During the past decade, the Czech media market has undergone major shifts that have radically changed the country’s journalism. Much of that was caused by technology. But changes in the country’s media ownership played an equally big role.
It all started in 2008 with Zdenek Bakala, a coal magnate, who acquired the publishing house Economia from its German publisher, the Verlagsgruppe Handelsblatt group. No more acquisitions were made for the next several years as the economic crisis wreaked havoc on the country’s advertising and media industry. But to some of the country’s mighty financiers and oligarchs, the crisis, in fact, brought about opportunities. Hobbled by the economic downturn, many media companies suddenly became an easy prey for financially powerful oligarchs. By taking over nearly all major media businesses during the past five years, they sounded the death knell for foreign ownership in the Czech media.
First, in 2013, Andrej Babis, owner of the Agrofert manufacturing colossus, bought Mafra, publisher of the dailies Metro, Mlada fronta Dnes and Lidove noviny, three of the country’s most coveted daily newspapers. That marked the exit from the Czech market of the German owned media group Rheinisch-Bergische Verlagsgesellschaft (RBVG). A year later, Daniel Kretinsky, a businessman formerly associated with the financial group J&T, bought one of the most profitable publishing businesses in the country, the Swiss-German owned Ringier Axel Springer Media, which runs the tabloid Blesk (the best-selling daily in the country) and a shoal of magazines. The same year, another powerful financial group, Penta Investments of Slovakia, took over Vltava-Labe-Press, a media house owned by another German publisher, Verlagsgruppe Passau.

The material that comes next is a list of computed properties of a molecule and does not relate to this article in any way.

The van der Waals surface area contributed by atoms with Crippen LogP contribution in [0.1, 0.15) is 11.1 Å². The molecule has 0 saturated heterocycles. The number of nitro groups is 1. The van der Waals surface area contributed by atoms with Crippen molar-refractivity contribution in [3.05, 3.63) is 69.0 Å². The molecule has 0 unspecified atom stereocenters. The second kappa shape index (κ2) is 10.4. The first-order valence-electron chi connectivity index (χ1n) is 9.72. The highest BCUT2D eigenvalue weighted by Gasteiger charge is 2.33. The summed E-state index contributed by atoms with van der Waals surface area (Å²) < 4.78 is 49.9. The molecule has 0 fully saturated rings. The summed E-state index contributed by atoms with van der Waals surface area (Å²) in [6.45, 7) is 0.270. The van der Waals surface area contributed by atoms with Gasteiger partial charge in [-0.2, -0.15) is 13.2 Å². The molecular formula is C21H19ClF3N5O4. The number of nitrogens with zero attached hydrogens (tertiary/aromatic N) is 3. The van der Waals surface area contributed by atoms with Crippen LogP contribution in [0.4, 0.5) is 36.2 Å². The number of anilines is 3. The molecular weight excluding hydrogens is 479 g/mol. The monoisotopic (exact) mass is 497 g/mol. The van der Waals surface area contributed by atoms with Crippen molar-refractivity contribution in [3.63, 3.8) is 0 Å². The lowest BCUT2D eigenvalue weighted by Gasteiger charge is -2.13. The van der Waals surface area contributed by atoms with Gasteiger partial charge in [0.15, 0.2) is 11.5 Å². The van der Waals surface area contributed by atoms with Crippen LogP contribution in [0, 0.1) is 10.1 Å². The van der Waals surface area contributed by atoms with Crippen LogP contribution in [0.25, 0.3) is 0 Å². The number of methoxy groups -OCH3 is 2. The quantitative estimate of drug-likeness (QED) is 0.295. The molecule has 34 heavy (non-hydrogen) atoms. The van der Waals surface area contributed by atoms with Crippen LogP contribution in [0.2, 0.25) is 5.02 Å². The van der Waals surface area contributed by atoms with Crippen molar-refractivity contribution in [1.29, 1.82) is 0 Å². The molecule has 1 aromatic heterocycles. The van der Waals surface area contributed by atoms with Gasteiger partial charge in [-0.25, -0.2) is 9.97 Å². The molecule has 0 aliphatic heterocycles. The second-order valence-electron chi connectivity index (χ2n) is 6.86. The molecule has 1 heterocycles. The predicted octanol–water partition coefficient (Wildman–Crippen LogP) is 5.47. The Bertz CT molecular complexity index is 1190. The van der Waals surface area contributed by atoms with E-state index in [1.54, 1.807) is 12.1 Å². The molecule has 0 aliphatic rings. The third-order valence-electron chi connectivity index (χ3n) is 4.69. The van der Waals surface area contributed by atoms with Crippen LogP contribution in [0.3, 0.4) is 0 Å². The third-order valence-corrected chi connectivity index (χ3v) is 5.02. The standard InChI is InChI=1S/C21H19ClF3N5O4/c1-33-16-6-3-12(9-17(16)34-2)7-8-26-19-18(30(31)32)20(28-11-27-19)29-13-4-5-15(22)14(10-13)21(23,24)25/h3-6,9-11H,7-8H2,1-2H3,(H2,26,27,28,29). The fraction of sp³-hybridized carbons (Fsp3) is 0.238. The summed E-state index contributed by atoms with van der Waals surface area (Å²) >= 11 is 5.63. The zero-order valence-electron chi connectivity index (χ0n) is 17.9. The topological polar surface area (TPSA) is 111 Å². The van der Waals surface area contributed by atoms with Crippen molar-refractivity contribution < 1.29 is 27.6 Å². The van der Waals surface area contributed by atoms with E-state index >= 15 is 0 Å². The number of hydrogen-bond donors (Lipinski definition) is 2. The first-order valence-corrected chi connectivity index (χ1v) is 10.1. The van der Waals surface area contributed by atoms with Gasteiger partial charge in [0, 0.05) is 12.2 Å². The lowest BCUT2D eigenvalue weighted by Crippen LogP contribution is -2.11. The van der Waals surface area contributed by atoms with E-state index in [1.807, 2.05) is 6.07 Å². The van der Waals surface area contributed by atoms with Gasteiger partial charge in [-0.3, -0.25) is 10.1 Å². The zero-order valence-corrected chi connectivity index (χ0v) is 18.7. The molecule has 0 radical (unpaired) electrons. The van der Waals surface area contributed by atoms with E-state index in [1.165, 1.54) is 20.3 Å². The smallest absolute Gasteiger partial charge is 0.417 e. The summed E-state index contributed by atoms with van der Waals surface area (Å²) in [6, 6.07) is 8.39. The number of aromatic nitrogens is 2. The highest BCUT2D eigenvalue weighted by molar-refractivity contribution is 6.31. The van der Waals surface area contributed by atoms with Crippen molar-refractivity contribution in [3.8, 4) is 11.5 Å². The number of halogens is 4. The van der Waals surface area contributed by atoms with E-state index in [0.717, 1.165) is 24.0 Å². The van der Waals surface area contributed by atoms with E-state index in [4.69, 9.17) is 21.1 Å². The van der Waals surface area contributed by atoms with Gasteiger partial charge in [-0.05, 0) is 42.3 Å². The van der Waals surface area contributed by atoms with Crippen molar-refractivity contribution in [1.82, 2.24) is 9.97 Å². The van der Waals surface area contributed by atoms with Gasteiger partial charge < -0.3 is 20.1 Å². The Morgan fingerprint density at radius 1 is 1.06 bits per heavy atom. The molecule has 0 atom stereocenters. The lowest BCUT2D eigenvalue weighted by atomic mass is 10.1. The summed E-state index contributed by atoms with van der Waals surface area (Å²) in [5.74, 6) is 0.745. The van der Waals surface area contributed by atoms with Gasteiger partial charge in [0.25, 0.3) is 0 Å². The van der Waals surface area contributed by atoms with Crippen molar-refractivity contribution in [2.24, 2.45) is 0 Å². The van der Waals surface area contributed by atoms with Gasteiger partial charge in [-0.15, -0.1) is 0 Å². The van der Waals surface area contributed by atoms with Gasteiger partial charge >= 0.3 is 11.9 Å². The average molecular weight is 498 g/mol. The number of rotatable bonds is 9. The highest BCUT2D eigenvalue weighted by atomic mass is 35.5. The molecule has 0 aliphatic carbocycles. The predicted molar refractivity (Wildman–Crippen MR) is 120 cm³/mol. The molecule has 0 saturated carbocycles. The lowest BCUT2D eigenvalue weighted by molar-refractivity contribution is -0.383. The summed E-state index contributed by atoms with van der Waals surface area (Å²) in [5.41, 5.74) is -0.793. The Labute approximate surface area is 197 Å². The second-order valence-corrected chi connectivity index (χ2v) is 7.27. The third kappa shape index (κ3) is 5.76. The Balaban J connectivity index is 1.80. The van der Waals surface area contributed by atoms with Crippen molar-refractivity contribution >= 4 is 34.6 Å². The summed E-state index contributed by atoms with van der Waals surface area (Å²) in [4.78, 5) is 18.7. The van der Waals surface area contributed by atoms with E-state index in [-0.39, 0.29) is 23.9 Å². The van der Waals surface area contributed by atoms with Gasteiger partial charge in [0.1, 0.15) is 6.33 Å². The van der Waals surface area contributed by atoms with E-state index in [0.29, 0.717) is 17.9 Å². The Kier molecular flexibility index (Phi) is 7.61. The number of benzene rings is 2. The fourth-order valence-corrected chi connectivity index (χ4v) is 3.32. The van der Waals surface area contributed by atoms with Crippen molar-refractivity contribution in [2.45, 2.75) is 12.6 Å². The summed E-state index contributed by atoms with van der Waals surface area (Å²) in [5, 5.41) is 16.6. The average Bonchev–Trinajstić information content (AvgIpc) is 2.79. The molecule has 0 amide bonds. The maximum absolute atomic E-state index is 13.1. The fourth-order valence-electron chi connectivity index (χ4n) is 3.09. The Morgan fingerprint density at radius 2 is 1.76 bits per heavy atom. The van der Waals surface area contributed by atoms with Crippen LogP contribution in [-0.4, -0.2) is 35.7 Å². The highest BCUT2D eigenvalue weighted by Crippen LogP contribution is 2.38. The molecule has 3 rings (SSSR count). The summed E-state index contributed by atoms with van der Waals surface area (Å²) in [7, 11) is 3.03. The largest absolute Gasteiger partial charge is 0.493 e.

Add to the mix Jaromir Soukup (a pugilist-turned-journalist who has built a media house comprising TV Barrandov and several print media), and GES group controlled by the investor Ivan Zach (which runs Prima TV and a commercial radio operator), both active supporters of the President Milos Zeman and his political coterie, and you have a picture of a highly concentrated, politicized and instrumentalized media market where independent journalism is hardly surviving.
For more information on key data about the Czech Republic, take a look at the country factsheet. The Funding Journalism section of the report is available here, and the rest of the report is coming by October 30th, 2018.
The Creative Commons license for the report is: Attribution 3.0 Unported(CC BY 3.0)